You’re writing a detective novel during the most productive and creative period that the genre has ever gone through, so pay attention — the tropes aren’t tropes yet, they’re still ingredients, and the standard mix requires the following: a murder or two, an amateur detective, a closed circle of suspects, an imminent sense of threat for our hero to fret over and be dismissed by the professional police, a love interest who must fall under suspicion before our hero realises she just might be his soul-mate…any questions? Okay, off you go. Keep the dunnage to a minimum, avoid long-winded and namby-pamby descriptions — this is entertainment, remember — and for pity’s sake keep it light.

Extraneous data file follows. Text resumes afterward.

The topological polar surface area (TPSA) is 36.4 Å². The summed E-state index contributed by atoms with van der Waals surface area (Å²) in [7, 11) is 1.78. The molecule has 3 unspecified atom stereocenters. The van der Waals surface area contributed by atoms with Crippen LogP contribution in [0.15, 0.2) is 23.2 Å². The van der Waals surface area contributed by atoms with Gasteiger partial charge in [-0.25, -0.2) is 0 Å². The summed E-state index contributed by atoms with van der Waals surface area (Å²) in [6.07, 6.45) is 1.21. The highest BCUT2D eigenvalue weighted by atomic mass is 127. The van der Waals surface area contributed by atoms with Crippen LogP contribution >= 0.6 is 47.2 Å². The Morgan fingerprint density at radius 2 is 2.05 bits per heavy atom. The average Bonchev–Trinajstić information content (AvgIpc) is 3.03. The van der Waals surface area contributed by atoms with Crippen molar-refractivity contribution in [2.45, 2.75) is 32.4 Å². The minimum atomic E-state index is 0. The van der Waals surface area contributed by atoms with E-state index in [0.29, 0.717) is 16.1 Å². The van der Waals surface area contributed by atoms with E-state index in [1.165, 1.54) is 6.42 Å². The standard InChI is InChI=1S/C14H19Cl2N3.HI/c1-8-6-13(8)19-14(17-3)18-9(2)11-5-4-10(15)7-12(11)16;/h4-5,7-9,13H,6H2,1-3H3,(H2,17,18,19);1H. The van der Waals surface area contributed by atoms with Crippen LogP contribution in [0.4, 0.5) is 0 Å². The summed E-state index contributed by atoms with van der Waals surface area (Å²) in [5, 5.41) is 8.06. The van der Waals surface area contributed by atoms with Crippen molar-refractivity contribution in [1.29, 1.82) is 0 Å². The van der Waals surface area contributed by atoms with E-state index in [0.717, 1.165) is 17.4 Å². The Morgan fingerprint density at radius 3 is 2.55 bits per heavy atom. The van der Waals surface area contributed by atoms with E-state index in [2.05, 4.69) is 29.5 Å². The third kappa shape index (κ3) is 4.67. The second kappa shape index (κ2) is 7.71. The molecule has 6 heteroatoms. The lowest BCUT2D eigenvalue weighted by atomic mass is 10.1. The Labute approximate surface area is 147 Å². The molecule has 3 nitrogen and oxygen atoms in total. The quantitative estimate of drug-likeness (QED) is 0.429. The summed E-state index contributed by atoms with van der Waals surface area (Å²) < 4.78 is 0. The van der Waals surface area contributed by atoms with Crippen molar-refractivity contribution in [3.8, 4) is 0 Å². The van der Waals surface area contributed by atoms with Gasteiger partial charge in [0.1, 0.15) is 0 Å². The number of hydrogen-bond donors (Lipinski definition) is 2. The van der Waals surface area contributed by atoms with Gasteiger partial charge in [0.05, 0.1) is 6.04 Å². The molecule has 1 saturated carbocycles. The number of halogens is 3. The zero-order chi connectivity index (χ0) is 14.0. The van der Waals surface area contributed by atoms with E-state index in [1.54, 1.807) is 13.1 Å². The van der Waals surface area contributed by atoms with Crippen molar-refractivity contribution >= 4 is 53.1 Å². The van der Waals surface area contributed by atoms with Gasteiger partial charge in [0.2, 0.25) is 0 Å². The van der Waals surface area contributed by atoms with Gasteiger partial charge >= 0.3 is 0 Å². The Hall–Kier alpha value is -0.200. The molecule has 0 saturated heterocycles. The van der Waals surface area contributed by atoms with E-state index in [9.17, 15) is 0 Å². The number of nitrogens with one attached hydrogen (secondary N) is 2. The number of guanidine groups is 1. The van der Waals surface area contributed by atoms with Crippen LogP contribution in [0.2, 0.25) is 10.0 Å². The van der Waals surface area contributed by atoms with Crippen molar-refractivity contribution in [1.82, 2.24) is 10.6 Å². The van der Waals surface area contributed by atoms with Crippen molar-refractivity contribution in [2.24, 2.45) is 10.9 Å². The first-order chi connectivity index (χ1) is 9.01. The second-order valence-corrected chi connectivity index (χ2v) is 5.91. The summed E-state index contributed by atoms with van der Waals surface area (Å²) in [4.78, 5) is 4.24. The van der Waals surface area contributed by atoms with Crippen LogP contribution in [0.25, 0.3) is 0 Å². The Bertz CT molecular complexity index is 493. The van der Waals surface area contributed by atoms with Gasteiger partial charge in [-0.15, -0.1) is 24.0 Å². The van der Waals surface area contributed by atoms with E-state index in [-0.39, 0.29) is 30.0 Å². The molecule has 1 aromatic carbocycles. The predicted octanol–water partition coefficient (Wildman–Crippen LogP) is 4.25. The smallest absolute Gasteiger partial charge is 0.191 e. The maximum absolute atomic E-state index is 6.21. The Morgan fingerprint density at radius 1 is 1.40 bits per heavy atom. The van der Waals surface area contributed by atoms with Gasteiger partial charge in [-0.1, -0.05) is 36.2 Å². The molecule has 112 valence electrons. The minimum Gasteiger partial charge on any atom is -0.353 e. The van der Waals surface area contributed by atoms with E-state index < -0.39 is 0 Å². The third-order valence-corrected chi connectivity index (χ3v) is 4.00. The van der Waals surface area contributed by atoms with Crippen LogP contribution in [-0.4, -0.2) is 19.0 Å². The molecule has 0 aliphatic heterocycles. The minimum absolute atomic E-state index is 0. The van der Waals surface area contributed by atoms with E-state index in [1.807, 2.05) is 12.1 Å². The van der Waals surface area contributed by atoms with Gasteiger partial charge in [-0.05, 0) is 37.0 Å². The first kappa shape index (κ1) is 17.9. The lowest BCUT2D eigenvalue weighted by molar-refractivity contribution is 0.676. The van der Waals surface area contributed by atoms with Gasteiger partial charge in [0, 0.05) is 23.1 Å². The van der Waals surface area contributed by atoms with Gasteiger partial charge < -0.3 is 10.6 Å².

And so, with this advice ringing in their ears, the duo of Richard Webb and Hugh Wheeler who made up the nom de plume Patrick Quentin at this stage give us this on page 3 of A Puzzle for Fools:
I don’t know whether all drunks get the same symptoms, but without stimulants or sedatives I just felt scared. And it wasn’t a question of pink rats or purple elephants. It was just this frightened fear of being alone in the dark; the violent need of someone to hold my hand and say: “It’s all right, Peter, I’m here. It’s all right.”